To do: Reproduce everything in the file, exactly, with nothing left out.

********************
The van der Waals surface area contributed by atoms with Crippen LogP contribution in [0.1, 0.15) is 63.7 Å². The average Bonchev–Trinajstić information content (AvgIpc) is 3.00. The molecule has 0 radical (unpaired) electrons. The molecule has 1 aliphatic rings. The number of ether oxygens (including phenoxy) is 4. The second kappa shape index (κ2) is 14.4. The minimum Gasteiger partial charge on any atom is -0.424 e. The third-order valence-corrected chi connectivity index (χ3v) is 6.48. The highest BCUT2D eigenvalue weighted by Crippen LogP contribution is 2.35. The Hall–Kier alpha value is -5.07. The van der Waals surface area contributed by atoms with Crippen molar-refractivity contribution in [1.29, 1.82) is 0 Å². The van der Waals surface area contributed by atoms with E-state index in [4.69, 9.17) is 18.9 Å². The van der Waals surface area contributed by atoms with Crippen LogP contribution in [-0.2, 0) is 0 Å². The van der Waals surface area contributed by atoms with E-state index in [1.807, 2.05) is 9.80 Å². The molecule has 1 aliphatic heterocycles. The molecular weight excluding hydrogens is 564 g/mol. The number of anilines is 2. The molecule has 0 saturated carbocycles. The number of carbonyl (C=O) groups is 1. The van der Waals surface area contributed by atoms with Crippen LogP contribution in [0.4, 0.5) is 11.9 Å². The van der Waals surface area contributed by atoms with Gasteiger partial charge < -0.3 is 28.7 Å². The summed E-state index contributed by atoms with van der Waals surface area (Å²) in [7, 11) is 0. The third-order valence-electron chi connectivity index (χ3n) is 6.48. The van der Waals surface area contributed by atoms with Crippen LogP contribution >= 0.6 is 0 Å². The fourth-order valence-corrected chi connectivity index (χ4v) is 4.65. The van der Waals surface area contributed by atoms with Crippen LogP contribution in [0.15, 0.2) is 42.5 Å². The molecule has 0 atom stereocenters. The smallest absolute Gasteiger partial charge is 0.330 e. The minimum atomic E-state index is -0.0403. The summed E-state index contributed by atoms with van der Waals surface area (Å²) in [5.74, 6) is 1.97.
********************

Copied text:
The van der Waals surface area contributed by atoms with Crippen LogP contribution in [0.1, 0.15) is 63.7 Å². The average Bonchev–Trinajstić information content (AvgIpc) is 3.00. The molecule has 0 radical (unpaired) electrons. The molecule has 1 aliphatic rings. The number of ether oxygens (including phenoxy) is 4. The second kappa shape index (κ2) is 14.4. The minimum Gasteiger partial charge on any atom is -0.424 e. The third-order valence-corrected chi connectivity index (χ3v) is 6.48. The highest BCUT2D eigenvalue weighted by Crippen LogP contribution is 2.35. The Hall–Kier alpha value is -5.07. The van der Waals surface area contributed by atoms with Crippen molar-refractivity contribution in [1.29, 1.82) is 0 Å². The van der Waals surface area contributed by atoms with E-state index in [4.69, 9.17) is 18.9 Å². The van der Waals surface area contributed by atoms with Crippen LogP contribution in [-0.2, 0) is 0 Å². The van der Waals surface area contributed by atoms with E-state index in [1.807, 2.05) is 9.80 Å². The molecule has 1 aliphatic heterocycles. The molecular weight excluding hydrogens is 564 g/mol. The number of anilines is 2. The molecule has 0 saturated carbocycles. The number of carbonyl (C=O) groups is 1. The van der Waals surface area contributed by atoms with Crippen LogP contribution in [0.4, 0.5) is 11.9 Å². The van der Waals surface area contributed by atoms with Gasteiger partial charge < -0.3 is 28.7 Å². The summed E-state index contributed by atoms with van der Waals surface area (Å²) in [7, 11) is 0. The third-order valence-electron chi connectivity index (χ3n) is 6.48. The van der Waals surface area contributed by atoms with Crippen LogP contribution >= 0.6 is 0 Å². The fourth-order valence-corrected chi connectivity index (χ4v) is 4.65. The van der Waals surface area contributed by atoms with Crippen LogP contribution in [0.15, 0.2) is 42.5 Å². The molecule has 0 atom stereocenters. The smallest absolute Gasteiger partial charge is 0.330 e. The minimum atomic E-state index is -0.0403. The summed E-state index contributed by atoms with van der Waals surface area (Å²) in [5.74, 6) is 1.97.